After summer we enter autumn between the months of September and November. This season experiences the largest range in weather conditions - so be prepared for everything! The beginning of autumn can start relatively mild and warm, and then suddenly change to much harsher and colder temperatures the next day; even snowfall is not unheard of for this season. It is the different pressure systems that cause this instability, resulting in more rainfall and cold air.

Influences on English climate

Something that has a great influence on the climate of all European countries is the Gulf Stream, also known as the North Atlantic Drift. England is overall more heavily affected by the Gulf Stream since compared to the other countries, England is a small island surrounded by the ocean. So, how exactly is England affected by this? Well, what the Gulf Stream basically does is transport warm water to Europe. The stronger it is, the more heat is transported. If the Gulf Stream did not exist, England and most of Europe would experience a climate not unlike northern Canada. If the stream simply weakens, we get an overall colder climate. Effects specific to England is the moist air that is transported to the island from the Gulf of Mexico, resulting in wet weather. Most of this rain is experiences along the coast, with drier weather seen further inland.

It's not just about the rainy days...

...but there is an odd charm about it, isn't there? Many people think of cold, gloomy rainy days as depressing, but that has never been the complete case. An Englishman learns early on to embrace these days just as much as the sunny ones. Imagine sitting inside, beside a fireplace with a steaming cup of tea and just watching the rain comfortably from inside, or watching the rain with friends at the local pub, sharing a few drinks together. Sure, rainy days may seem gloomy, but honestly, company and surroundings are what can either make it an excellent (or a gloomy) day, and England sure can serve up cozy places. Alternatively, you could also be one of those people who loves rain and can think of nothing better than embracing the outdoors, even in such weather. When fully prepared for the weather, a walk through the rain can be very refreshing, and with rain comes lush outside environments, only making it all the more beautiful. The parks in London all flourish from the rain, so why not admire the beauty?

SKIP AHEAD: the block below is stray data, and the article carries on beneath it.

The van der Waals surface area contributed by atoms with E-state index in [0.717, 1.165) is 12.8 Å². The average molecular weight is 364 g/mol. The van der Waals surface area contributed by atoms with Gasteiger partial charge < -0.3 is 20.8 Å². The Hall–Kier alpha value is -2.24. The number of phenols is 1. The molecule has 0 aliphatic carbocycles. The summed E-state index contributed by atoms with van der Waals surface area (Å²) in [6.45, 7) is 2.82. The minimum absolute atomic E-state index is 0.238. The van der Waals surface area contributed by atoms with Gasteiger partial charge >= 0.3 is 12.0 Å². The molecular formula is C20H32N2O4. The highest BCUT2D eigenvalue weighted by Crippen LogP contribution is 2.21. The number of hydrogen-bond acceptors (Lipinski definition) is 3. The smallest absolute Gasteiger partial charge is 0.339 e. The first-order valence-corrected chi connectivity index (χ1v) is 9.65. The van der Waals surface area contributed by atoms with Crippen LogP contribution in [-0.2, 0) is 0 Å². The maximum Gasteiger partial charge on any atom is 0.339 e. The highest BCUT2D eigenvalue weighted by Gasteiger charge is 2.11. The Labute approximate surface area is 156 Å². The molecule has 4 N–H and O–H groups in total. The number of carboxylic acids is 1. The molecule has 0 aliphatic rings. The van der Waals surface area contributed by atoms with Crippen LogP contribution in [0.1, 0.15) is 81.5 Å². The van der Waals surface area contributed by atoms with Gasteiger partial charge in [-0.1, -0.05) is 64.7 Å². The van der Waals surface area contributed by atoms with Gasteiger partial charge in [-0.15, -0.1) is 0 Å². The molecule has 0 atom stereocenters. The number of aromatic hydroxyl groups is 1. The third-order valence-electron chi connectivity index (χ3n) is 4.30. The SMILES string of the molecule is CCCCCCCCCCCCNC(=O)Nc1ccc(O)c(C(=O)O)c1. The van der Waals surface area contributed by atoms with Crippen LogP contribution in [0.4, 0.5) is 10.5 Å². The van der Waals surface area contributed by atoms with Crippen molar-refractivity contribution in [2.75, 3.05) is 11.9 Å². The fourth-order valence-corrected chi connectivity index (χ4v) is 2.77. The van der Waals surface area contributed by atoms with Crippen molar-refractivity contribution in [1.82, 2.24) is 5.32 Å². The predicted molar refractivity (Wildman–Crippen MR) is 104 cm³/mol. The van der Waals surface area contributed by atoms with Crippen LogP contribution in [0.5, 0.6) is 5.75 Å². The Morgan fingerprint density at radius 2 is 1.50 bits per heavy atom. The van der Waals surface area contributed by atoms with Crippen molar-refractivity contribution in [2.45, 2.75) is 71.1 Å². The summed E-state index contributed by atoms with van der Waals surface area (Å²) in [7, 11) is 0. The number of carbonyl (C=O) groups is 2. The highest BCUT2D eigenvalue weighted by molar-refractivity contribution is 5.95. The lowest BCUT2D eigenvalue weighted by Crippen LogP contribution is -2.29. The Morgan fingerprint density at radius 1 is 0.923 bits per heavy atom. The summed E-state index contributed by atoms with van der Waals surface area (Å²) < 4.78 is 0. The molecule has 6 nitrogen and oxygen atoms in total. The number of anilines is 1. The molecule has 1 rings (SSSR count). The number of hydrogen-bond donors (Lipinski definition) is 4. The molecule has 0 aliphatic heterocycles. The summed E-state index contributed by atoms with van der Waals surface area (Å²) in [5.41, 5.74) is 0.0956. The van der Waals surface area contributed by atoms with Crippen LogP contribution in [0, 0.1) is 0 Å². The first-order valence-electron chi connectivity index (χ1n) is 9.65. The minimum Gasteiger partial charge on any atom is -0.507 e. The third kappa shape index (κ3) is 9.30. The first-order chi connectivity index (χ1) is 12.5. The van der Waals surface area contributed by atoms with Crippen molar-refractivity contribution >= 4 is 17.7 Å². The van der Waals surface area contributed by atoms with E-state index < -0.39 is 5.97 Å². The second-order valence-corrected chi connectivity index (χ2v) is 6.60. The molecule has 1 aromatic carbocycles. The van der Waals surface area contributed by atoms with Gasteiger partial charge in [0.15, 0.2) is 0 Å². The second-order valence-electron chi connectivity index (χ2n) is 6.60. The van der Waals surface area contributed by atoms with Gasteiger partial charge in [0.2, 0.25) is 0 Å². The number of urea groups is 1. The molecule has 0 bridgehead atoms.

Another nice thing about having such unpredictable weather, is that London (and pretty much the rest of England as well) is well prepared for all kinds of weather. There are always a ton of activities to do in all kinds of weather. Take the London Eye as an example; going up it in nice weather will grace you with the perfect view over London, but it can be just as exciting to go up it on a rainy day. What is important is to expand your horizons - England is not a tropical paradise retreat. To fully appreciate a city such as London, you need to fully embrace all days, even the cold wet ones.